When you are dealing with criminal law, this becomes even more of an issue. At least in New York, there are no common law crimes. If something is a crime, it is because at some point, the legislature passed a law making it a crime. The legislature may or may not have been consistent, but even if two acts are almost identical, under most circumstances, there is no requirement that the legislature either criminalize both or neither of the acts.
9.4.2008 3:38pm
Dumbo lawyer:
I just wonder who vetted you Eugene, before you were hired?
Seems, like Palin, other issues prevailed to hire you.
9.4.2008 3:40pm
I don't know any thing about others know nothing about modern art (know what I like...haha). I've always thought that criminal law was an action against the state, against the state's rules. That civil law was a crime against a person. Thus, the whole "swearing out a complaint" makes little sense.
9.4.2008 3:43pm
Eugene Volokh (www):
Dumbo lawyer: I'm puzzled -- I was hired because I was a woman? A fundamentalist? Good-looking? Needed to balance the ticket?
9.4.2008 3:44pm
Bill Poser (mail) (www):

I've always thought that criminal law was an action against the state, against the state's rules. That civil law was a crime against a person.

That is true historically but there has been a long evolution away from it. In many societies in earlier times crimes that were not considered to implicate the state were treated civilly. For example, murder was only a crime against the king or his representatives. If you killed an ordinary person, his or her family could claim blood-money.

Many legal systems retain traces of this. In Islamic law, for example, murder is prosecuted by the state, but a murderer may be pardoned if the family of the victim agrees to accept blood money instead. In England there is still such a thing as private prosecution, where certain people with standing (some kind of family but I don't know the precise rules) may initiate a criminal prosecution if the Crown declines to do so. This reflects the fact that many such crimes were once private matters.
9.4.2008 4:09pm
Sua Tremendita (mail):
Murray Rothbard's take makes more sense.

The distinction between tort and criminal law is a false one. Who exactly benefits when the inquiry shifts from the injured to the 'moral' aspect of the act? The State.
9.4.2008 4:57pm
Who exactly benefits when the inquiry shifts from the injured to the 'moral' aspect of the act?
So it's OK to murder an orphan, because there's no one left to sue you?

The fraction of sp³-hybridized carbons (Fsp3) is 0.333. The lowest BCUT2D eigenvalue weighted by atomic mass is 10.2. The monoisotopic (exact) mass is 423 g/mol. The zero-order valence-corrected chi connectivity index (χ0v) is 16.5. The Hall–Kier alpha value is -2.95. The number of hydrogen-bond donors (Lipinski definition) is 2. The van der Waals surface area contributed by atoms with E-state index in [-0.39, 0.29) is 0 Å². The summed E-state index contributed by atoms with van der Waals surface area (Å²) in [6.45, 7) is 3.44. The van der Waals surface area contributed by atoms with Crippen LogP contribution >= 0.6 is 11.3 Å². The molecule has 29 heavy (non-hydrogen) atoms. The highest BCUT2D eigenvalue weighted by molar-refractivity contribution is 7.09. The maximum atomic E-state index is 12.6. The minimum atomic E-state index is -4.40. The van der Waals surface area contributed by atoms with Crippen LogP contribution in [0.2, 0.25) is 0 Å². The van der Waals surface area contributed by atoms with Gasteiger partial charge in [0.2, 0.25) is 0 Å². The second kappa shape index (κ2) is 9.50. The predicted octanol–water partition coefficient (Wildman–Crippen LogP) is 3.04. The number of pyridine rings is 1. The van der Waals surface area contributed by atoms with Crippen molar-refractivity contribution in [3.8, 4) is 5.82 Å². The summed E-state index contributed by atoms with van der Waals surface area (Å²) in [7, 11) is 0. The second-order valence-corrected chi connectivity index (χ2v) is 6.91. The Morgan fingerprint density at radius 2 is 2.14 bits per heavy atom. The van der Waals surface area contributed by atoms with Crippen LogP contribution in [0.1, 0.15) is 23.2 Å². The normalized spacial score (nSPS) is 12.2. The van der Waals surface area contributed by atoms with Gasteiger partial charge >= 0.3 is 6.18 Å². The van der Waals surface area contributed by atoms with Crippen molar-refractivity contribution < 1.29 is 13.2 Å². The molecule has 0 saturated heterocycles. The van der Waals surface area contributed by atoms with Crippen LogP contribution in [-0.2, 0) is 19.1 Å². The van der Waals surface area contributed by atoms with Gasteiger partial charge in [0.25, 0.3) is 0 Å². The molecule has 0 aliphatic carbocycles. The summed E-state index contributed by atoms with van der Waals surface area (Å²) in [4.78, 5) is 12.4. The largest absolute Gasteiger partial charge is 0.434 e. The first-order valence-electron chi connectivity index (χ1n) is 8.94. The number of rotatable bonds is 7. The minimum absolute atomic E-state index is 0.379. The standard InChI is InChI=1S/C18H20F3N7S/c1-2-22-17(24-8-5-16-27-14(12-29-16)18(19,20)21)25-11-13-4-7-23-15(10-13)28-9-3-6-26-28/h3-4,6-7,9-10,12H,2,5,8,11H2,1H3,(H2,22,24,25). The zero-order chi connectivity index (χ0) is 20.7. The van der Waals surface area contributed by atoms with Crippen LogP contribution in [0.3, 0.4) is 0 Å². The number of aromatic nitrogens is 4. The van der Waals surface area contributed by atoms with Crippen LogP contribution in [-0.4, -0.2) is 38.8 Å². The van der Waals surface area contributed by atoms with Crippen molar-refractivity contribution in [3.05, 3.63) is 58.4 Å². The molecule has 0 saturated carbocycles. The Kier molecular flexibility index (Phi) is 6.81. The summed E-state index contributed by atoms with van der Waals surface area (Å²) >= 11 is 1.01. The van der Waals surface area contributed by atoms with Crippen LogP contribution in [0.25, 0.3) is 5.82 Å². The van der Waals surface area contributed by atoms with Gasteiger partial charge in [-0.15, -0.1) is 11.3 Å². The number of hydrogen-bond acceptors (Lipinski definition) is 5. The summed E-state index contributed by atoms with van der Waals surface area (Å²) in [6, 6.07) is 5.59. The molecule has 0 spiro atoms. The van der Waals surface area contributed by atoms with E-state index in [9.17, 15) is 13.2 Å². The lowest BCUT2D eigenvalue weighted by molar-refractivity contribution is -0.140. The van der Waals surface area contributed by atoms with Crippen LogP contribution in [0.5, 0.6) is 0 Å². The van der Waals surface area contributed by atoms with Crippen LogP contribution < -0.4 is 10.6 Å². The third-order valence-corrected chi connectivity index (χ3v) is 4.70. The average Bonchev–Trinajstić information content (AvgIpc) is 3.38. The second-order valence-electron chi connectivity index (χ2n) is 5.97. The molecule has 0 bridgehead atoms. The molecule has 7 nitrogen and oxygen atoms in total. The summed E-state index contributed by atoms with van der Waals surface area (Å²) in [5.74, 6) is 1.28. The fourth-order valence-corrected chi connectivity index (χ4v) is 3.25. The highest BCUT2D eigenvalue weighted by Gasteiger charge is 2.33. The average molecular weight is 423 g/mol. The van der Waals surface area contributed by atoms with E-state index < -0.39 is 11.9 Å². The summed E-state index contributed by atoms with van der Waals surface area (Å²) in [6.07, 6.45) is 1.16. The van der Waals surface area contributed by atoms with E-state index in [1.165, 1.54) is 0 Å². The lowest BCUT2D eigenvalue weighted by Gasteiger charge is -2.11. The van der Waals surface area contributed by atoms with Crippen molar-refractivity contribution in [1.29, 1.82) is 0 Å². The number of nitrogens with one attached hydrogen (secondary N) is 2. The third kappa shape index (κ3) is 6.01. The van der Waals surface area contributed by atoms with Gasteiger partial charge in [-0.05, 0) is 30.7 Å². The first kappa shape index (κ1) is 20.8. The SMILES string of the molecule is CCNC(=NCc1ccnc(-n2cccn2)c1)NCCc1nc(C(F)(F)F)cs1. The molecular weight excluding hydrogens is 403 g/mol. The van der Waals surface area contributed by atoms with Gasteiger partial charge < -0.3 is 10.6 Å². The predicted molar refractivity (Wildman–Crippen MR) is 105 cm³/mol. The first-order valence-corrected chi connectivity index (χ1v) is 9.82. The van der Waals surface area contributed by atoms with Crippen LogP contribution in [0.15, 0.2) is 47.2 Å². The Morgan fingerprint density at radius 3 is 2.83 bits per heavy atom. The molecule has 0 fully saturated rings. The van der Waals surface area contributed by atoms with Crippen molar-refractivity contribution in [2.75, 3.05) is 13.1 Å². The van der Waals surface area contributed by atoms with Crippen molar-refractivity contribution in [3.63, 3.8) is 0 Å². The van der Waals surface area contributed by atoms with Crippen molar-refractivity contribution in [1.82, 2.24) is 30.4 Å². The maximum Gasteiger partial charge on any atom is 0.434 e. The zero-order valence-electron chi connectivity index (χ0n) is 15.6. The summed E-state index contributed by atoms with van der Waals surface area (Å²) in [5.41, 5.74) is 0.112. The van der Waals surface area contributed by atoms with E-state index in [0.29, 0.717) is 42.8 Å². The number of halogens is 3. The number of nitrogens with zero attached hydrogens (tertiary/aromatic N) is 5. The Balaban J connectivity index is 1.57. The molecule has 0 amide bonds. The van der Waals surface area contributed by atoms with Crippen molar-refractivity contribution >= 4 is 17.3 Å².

9.4.2008 5:07pm
TruePath (mail) (www):
So I'm kinda baffled about in what sense this theoretical distinction is really true. I mean there are several different ways I could interpret this but they lead to different conclusions.

1) It's merely a useful mnemonic device for predicting what sort of things are criminal and which ones are civil. Sure it's not perfect but it's a lot easier to remember the exceptions to a generally valid rule than each case individually.

However, on explanation 1 it's not genuienly important to know/understand the theoretical distinction. It's just a good way of instilling memory of the law but other than wasting time just memorizing what's criminal and what's civil would be just as good.

2) This theoretical distinction represents a normative claim about how the law SHOULD work. In other words you believe that we should strive to minimize the pragmatic exceptions.

In this case it's unclear why it's important to understand this distinction unless you happen to agree with your normative position. If, for instance, you are someone like me who thinks we should always take the pragmatically best choice determined not by this sort of theory but by experiemnt this theoretical distinction seems irrelevant.

3) This theoretical distinction is true simply in the sense that other people believe/act as if it were true. It happens to be a cultural/social fact that when making arguments in court over and above the specific case law the court/jury has a tendency to look for damage in the liability case and moral culpability in the criminal case.

My guess is that 3 is the right answer but I'm curious about your opinion.
9.4.2008 5:23pm
Duffy Pratt (mail):
When infractions are defined by statutes, politicians make the distinction between what is Civil and what is Criminal. When the infractions arise from the common law, the same distinction gets made by judges. And you wonder why the line might not be so clear?
9.4.2008 5:24pm
I remember an XO asking me if I was going to "press charges" against one of his crew that had stolen something of mine (and had been caught by Shore Patrol and I had gotten item back). I just looked at the guy and said, it doesn't have anything to do with me. That's the decision of the authorities. If he violated the UCMJ, it's the authorities decision on how to handle it. Not for me to make them prosecute when they don't want to, and not the reverse if I wanted them to go easy. And I'm just a witness (of loss of the item). He sorta looked at me funny, but let me go at that. Not sure what happened to the guy. I doubt it went to Court Martial or even NJP as I was never asked any questions by an investigator (although they did have my statement of the loss to SP). But there's always NJP or even ways to (de facto) discipline without using NJP.